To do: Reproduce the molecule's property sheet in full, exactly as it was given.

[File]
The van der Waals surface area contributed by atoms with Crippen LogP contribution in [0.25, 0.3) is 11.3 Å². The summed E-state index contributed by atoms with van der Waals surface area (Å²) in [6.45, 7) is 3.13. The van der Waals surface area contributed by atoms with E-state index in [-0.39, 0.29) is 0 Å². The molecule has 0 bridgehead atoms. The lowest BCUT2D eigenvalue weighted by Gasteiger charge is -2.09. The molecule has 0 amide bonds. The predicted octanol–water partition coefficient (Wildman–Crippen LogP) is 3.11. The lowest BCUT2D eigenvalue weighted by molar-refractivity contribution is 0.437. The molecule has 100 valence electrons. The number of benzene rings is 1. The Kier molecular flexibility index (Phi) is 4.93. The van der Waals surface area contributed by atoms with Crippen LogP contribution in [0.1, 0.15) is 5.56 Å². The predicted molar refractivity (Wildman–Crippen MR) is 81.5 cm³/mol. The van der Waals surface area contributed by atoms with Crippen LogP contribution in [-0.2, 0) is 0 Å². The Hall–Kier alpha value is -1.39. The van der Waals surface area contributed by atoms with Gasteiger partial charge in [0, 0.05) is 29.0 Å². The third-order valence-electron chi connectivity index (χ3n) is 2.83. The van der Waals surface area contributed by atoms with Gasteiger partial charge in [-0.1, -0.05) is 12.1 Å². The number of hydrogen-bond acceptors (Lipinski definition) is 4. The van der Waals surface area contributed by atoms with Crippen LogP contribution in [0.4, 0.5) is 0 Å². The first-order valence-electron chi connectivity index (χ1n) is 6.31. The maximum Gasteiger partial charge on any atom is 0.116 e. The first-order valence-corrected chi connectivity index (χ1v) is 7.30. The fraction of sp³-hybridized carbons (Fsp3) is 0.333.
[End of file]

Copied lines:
The van der Waals surface area contributed by atoms with Crippen LogP contribution in [0.25, 0.3) is 11.3 Å². The summed E-state index contributed by atoms with van der Waals surface area (Å²) in [6.45, 7) is 3.13. The van der Waals surface area contributed by atoms with E-state index in [-0.39, 0.29) is 0 Å². The molecule has 0 bridgehead atoms. The lowest BCUT2D eigenvalue weighted by Gasteiger charge is -2.09. The molecule has 0 amide bonds. The predicted octanol–water partition coefficient (Wildman–Crippen LogP) is 3.11. The lowest BCUT2D eigenvalue weighted by molar-refractivity contribution is 0.437. The molecule has 100 valence electrons. The number of benzene rings is 1. The Kier molecular flexibility index (Phi) is 4.93. The van der Waals surface area contributed by atoms with Crippen LogP contribution in [0.1, 0.15) is 5.56 Å². The predicted molar refractivity (Wildman–Crippen MR) is 81.5 cm³/mol. The van der Waals surface area contributed by atoms with Crippen LogP contribution in [-0.2, 0) is 0 Å². The Hall–Kier alpha value is -1.39. The van der Waals surface area contributed by atoms with Gasteiger partial charge in [0, 0.05) is 29.0 Å². The third-order valence-electron chi connectivity index (χ3n) is 2.83. The van der Waals surface area contributed by atoms with Gasteiger partial charge in [-0.1, -0.05) is 12.1 Å². The number of hydrogen-bond acceptors (Lipinski definition) is 4. The van der Waals surface area contributed by atoms with Crippen LogP contribution in [0.4, 0.5) is 0 Å². The first-order valence-electron chi connectivity index (χ1n) is 6.31. The maximum Gasteiger partial charge on any atom is 0.116 e. The first-order valence-corrected chi connectivity index (χ1v) is 7.30. The fraction of sp³-hybridized carbons (Fsp3) is 0.333.